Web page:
So recently we were watching Alton Brown cooking on TV, and he was preparing a soup that was African in origin. It contained boiled peanuts, if I recall correctly. This is something that intrigued us instantly. I mean, it sounds like something that should be good, but it still is a scary concept. It reminded me, though, that there is a recipe for a similar soup in my Ellie Krieger cookbook, The Food You Crave, that seemed worth trying. It's called Sweet and Spicy Peanut Soup, which is pretty much a great way to sum it up. It is a broth-based soup, with assorted veggies, and some cayenne and black peppers. You simmer the soup for a while and then you blend it until smooth. Once you transfer it back to the pot, you top it off with peanut butter and honey. Garnish with scallions, and you're ready to serve.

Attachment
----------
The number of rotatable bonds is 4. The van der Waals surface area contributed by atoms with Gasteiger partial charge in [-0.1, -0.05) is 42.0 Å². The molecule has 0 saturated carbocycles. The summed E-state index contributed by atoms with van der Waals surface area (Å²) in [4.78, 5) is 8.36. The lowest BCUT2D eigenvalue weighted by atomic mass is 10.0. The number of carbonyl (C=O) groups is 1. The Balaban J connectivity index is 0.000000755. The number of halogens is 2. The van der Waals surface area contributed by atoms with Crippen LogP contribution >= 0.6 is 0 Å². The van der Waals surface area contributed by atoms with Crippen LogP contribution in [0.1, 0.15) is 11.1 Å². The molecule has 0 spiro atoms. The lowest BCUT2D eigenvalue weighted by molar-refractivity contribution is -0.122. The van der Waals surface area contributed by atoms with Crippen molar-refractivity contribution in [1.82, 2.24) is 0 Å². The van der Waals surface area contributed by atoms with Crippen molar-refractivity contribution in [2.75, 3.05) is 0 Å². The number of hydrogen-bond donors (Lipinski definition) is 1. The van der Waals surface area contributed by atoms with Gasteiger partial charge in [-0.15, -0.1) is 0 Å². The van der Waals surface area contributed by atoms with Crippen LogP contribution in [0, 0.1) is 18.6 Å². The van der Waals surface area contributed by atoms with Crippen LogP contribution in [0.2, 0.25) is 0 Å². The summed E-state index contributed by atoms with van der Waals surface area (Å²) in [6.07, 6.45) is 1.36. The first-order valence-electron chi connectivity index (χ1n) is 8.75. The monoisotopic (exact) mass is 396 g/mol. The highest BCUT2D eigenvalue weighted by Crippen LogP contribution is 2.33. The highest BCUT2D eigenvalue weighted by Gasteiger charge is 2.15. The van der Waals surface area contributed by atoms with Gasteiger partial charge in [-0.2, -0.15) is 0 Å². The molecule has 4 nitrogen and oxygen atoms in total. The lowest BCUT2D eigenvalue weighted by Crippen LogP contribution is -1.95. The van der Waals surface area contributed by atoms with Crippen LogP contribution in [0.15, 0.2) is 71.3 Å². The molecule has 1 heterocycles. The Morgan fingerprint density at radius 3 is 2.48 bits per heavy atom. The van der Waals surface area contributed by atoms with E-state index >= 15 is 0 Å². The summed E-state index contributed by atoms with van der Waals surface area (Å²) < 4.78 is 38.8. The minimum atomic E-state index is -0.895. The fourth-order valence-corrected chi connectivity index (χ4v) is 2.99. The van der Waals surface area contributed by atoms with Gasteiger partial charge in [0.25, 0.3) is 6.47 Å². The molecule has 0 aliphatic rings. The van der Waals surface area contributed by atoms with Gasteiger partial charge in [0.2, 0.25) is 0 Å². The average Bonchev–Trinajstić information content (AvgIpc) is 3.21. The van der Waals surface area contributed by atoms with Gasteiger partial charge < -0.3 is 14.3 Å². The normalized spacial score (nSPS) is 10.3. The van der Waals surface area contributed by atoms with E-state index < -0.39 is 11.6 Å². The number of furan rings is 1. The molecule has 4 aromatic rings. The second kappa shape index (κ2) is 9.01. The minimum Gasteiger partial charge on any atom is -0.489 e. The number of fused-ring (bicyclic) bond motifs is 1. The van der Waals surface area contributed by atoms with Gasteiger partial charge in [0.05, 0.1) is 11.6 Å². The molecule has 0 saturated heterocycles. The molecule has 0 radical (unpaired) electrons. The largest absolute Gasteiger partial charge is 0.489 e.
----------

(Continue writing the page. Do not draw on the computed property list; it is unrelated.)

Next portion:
I forgot to get a picture of the soup before it was pureed, but you'll just have to take my word for it that it looked completely different than the above picture, which was taken post-peanut butter. It just looked like a hearty vegetable soup. But once you add that peanut butter, it changes into a rich, reddish-brown concoction that looks velvety and decadent.
We added some bean sprout to the garnish, as well. The glare in this picture is horrible, but I think you get the idea. We really loved this soup, and we were proud that we were brave and ventured out of our comfort zone. I actually thought the sweet potato in the soup was a more dominant flavor than the peanut butter; the peanut butter makes it taste rich. It was very filling, too; a warming, comforting winter meal! The recipe for it can be found here, although it is called Nutty Sweet Potato Soup on Food Network's website. It is worth the gamble!